Have you ever been exhausted from work only to come home to a dog that’s full of energy or a dog that has destroyed your house? Your dog has been doing little, if anything, all day and that pent up energy usually gets released in a negative way. Dogs that don’t get regular or adequate exercise can become destructive, anxious, ill-mannered, impertinent, depressed and/or overweight - which can lead to further health issues. After a long day at work, the last thing you want to do is go for a long walk, especially if your dog is not properly leash trained. But ensuring your dog gets the proper exercise will not only benefit him, but it will make your life easier as well.
An easy way to make sure your dog gets a lot of exercise, with minimal work on your part, is to teach them to ride alongside your bike.
Step 1: Introduction to the bike
Get your dog comfortable around the bike by walking him next to it as you walk the bike. This will let him see the bike is not something to fear. You can give him treats during this exercise or simply praise him while you walk.
It’s important to keep your dog toward the back of the bike, at least next to the seat. He needs to learn to follow the bike and stay to one side of it so he doesn’t cross back and forth in front of the bike.
Step 2: Start with a short walk
Like human hands, the pads on a dog’s feet can blister and tear from physical labor. If your dog does not go for walks very often you want to start your bike rides off slow and keep them short. This will give your dog’s feet pads a chance to slowly toughen before long or running bike rides.
This is also the time to start using commands for left and right turning. You can use any command you want, just be consistent.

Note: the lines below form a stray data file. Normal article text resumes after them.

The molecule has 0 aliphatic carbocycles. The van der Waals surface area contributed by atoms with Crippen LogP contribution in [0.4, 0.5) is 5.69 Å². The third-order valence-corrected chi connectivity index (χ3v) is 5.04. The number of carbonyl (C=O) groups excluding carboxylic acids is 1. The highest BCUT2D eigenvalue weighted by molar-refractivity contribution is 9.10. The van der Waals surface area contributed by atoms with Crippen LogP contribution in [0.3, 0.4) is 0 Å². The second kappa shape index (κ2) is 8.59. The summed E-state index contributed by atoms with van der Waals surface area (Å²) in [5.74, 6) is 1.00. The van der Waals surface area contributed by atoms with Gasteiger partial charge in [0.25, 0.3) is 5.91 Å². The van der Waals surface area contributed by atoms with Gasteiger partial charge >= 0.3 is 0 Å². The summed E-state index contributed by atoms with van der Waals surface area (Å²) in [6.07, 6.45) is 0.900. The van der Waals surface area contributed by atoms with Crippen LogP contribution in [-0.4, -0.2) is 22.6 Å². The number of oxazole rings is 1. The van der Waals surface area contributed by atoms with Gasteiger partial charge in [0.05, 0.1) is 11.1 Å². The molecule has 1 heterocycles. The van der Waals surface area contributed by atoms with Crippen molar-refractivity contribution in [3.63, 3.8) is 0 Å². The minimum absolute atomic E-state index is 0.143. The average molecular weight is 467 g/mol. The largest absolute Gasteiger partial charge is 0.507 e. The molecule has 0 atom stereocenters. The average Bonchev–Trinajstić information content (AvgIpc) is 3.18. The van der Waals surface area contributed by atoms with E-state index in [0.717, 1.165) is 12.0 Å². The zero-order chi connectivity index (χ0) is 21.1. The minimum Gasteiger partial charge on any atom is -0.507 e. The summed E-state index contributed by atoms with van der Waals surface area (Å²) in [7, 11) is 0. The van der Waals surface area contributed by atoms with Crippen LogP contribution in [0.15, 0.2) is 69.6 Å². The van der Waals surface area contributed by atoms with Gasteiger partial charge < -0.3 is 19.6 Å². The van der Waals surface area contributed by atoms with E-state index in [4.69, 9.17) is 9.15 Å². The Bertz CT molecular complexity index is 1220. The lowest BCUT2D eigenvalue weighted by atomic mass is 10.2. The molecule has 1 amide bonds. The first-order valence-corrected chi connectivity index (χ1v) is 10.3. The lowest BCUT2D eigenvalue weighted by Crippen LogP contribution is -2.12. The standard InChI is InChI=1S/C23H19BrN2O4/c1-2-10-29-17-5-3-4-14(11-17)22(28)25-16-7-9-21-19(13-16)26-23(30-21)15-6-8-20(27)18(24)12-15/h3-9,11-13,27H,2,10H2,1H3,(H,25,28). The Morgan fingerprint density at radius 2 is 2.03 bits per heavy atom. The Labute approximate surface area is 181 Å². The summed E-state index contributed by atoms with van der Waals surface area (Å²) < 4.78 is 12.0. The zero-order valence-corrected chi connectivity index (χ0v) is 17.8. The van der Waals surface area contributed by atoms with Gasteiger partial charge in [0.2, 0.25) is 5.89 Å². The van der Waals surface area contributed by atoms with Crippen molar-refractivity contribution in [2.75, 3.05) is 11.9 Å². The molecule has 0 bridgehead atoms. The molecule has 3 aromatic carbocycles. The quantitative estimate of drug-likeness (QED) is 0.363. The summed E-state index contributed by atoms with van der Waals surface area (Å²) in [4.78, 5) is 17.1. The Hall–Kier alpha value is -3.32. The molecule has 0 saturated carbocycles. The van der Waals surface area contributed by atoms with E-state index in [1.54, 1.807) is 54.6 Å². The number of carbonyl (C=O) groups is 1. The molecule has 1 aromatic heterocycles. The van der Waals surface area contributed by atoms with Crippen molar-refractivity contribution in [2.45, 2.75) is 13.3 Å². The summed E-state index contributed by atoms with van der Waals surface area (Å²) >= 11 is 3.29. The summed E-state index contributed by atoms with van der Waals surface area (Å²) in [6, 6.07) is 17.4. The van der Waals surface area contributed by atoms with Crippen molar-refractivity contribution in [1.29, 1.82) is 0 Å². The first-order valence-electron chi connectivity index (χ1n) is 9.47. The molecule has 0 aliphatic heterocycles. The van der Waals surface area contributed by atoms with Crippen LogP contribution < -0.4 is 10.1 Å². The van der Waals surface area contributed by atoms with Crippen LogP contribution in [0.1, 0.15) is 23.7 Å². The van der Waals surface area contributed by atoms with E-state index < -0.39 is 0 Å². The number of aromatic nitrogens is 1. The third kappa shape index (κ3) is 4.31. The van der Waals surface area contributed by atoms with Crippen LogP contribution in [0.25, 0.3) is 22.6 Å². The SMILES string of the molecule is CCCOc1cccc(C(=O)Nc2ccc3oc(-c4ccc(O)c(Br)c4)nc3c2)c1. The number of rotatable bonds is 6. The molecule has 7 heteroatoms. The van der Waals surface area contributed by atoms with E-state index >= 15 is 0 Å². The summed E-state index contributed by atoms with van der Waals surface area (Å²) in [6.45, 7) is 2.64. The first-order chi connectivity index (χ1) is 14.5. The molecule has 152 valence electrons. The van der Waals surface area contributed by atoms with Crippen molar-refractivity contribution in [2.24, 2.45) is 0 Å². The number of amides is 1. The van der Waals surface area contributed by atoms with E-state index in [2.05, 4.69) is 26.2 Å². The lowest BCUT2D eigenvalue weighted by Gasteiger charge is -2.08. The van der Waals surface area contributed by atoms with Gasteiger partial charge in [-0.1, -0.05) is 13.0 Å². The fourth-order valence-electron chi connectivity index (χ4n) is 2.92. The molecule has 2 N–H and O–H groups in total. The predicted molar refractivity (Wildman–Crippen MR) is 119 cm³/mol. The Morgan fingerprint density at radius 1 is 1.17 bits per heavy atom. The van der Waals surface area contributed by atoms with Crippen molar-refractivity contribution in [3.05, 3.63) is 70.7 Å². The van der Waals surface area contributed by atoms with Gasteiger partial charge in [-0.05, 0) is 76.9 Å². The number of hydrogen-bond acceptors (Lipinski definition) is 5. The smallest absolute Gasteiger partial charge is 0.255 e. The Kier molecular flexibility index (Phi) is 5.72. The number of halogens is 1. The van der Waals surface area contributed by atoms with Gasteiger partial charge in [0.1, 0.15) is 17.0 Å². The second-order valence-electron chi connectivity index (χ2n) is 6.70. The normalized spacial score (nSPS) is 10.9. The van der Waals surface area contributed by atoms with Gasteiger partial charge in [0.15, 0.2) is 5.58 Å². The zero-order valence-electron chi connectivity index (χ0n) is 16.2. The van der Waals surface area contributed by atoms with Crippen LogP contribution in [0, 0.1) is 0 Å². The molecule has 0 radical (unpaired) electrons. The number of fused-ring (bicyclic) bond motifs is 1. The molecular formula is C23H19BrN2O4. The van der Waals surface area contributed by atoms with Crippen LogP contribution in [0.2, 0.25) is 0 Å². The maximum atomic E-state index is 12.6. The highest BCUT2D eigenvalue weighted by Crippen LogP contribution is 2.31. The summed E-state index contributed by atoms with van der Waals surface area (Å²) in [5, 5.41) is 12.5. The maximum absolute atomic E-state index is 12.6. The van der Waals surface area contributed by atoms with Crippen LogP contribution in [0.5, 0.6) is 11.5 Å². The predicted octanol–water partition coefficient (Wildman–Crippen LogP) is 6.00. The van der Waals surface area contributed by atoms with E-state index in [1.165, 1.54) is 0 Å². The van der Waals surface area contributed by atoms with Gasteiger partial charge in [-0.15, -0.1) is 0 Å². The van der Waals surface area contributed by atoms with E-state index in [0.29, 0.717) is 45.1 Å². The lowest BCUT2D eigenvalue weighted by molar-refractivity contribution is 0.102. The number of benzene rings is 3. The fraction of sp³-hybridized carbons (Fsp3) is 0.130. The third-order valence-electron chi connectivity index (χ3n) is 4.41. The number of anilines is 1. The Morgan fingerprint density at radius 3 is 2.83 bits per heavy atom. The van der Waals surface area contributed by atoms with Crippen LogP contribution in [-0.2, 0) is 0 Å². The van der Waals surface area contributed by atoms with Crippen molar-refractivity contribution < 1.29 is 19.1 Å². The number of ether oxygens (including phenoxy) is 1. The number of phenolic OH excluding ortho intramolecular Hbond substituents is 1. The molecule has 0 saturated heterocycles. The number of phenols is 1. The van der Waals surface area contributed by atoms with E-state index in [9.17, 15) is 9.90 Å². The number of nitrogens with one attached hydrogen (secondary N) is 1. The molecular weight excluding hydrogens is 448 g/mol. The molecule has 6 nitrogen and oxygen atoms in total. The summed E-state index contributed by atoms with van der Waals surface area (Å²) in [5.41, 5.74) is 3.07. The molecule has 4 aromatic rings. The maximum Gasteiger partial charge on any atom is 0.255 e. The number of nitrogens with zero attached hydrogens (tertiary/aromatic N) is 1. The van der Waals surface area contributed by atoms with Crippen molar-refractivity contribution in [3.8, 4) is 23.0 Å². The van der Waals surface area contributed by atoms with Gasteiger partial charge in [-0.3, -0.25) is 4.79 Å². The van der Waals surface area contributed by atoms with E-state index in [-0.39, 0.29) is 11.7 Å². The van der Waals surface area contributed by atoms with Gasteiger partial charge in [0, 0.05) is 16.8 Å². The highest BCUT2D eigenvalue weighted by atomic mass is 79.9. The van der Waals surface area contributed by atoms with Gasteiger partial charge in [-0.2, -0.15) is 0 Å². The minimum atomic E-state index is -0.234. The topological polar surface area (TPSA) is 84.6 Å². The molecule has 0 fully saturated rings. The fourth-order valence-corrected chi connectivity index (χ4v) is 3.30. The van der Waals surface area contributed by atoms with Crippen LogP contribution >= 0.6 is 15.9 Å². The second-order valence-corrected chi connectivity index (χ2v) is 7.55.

If you feel more confident with two hands on the handle bars there are a couple of dog bike leashes on the market. Check out these videos to find out more about WalkyDog Leash, Bike Tow Leash, and K9 Cruiser.
Step 3: Kick it up a notch
Once your dog is use to walking alongside your bike, you can increase your speed (but only if your dog can handle it). Your dog doesn’t have to be running to get a good work out, so you may consider topping out with your dog in a nice trot.
Don’t be afraid to change the scenery. You don’t have to stay on your street or even in your neighborhood. There are tons of great bike trails and parks to explore with your dog on your day off. One great bike trail you can enjoy with your dog is the Riverside Santa Ana River trail. This trail starts at the base of the San Bernardino Mountains and connects several local parks as it follows the river through Riverside. Two of the parks along this trail are Fairmont Park and Carlson Dog Park, which are great starting and stopping points for your bike trip. It’s a great way to get the family out of the house and enjoying the outdoors together. For more information on the Santa Ana River trail, and Riverside’s plans to connect the trails leading to the Pacific Ocean, check out Riverside’s Parks & Recreation webpage.
Step 4: Safety First
Enjoy this new activity with your dog, but always do so with great attention and caution while around cars, pedestrians, and other bikers. Always do your best to avoid heavy traffic areas anytime you practice riding your bike with your dog.
While bike riding can be great for most dogs it isn’t ideal for all dogs, like dachshunds or senior dogs. Make sure your dog is physically healthy for an extensive work out like walking alongside a bike.
Be safe and happy riding!